Despite numerous public comments questioning and identifying problems with the applications, both conditional use permits (a preferred and an alternate route for the effluent pipeline) were approved by the Port Orford Planning Commission on March 14. An appeal to the City Council is expected.
Before deliberating, the five-member commission reviewed the staff report and received advice from the city attorney and the city planner on the criteria to be used in their decision-making. A list of some 26 exhibits — ranging from photos and maps supplied by the applicant, Elk River Property Development, to letters and e-mails from opponents — that had been submitted was read into the record. The packet of information for the meeting is here:
A critical question for the commissioners was whether the effluent pipeline is permissible according to city zoning codes. Because no such use is stated in the applicable ordinances, the answer depended on whether the pipeline could be described as a “similar use” to utilities that are allowed outright in the various zones. After much debate, the commission voted narrowly (three to two) that the pipeline is (as stated in Staff Report findings) “a private utility use of the same general type as the public utility uses listed.” Dissent revolved around whether private utility is a legally recognized term and whether the applicant qualifies as such a provider, either under Port Orford zoning or Oregon law.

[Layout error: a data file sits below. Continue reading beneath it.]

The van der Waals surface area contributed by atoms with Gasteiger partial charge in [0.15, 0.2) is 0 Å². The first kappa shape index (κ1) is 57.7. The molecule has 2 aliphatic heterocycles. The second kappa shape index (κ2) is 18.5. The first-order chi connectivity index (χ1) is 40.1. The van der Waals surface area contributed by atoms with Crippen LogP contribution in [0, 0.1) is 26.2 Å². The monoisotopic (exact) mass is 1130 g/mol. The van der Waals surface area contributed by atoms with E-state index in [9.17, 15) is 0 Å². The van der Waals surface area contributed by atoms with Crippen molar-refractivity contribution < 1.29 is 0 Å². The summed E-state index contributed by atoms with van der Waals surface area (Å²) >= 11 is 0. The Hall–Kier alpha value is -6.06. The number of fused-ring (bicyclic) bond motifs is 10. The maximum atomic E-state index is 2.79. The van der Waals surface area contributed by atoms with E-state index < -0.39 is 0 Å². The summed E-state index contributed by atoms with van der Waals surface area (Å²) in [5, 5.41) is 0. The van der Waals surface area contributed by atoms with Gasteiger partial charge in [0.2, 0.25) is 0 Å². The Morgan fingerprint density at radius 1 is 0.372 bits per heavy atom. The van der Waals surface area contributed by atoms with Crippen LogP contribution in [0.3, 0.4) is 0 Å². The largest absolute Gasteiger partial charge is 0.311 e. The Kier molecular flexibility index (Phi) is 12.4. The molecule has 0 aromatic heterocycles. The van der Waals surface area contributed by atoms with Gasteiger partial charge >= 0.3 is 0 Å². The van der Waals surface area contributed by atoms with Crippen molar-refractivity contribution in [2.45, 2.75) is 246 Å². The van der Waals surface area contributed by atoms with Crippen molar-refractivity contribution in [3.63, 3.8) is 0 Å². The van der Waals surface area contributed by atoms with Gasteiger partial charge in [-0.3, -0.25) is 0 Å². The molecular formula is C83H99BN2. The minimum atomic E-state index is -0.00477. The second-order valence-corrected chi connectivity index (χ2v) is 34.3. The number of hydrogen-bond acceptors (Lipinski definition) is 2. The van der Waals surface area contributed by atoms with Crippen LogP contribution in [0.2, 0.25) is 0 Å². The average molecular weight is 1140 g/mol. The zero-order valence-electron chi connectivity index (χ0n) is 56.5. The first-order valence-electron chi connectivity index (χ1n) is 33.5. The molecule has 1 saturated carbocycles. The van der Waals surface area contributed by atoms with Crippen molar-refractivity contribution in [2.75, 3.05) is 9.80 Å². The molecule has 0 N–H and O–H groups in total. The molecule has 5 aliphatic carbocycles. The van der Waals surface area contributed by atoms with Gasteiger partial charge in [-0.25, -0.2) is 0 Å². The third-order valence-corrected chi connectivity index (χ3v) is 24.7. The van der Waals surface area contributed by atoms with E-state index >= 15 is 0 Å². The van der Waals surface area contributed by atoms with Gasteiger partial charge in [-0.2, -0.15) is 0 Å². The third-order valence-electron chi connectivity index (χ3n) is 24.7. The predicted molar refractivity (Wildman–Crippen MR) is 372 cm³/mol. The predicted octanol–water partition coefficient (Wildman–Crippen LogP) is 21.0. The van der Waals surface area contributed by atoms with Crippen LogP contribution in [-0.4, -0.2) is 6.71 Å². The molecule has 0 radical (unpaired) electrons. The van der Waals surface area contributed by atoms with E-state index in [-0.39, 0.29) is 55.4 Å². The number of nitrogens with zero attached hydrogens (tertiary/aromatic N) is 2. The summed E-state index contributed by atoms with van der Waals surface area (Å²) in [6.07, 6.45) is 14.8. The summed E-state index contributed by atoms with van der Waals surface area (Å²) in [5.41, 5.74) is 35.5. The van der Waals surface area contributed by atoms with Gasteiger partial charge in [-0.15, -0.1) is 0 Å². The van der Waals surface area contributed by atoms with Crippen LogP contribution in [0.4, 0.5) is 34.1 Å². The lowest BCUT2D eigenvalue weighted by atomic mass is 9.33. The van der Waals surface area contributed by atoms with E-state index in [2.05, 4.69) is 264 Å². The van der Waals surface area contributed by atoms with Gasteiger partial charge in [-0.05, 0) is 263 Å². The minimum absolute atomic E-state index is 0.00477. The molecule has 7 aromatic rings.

After settling, however uneasily, the question of similarity, all that remained was to agree on conditions to be placed on construction of the pipeline. While technical issues, such as easements, engineering, and materials, are relatively straightforward, a major obstacle to approval for many who commented on the applications was lack of essential permits for receiving, transporting, storing, and even land application of effluent at the proposed golf course. A condition that all necessary permits must be acquired seems vague and weak at best, since they were not listed, nor were time limits set. Also, since the City of Port Orford has not yet agreed to supply effluent for the golf course — or even been asked to do so — obtaining permission for a pipeline to carry it looks pretty presumptuous.
Another glaring fault of the applications was that only part of the pipeline route was covered. Nothing was stated about how the effluent would get to the golf course once it left the City of Port Orford. Not even as background information. The excuse given was that P. O. Planning has no jurisdiction in the Urban Growth Boundary, which the pipeline would have to pass through, and that at some point Curry County would be applied to. ERPD had decided that Port Orford doesn’t need to know what goes on to the north, in spite of the Joint Management Agreement between city and county over the UGB.
And so, the golf course project rolls slowly along, zig-zagging among jurisdictions and agencies, revealing only bit by bit its larger plan and footprint. A strategy that may well serve them, but certainly makes a mockery of planning in North Curry County.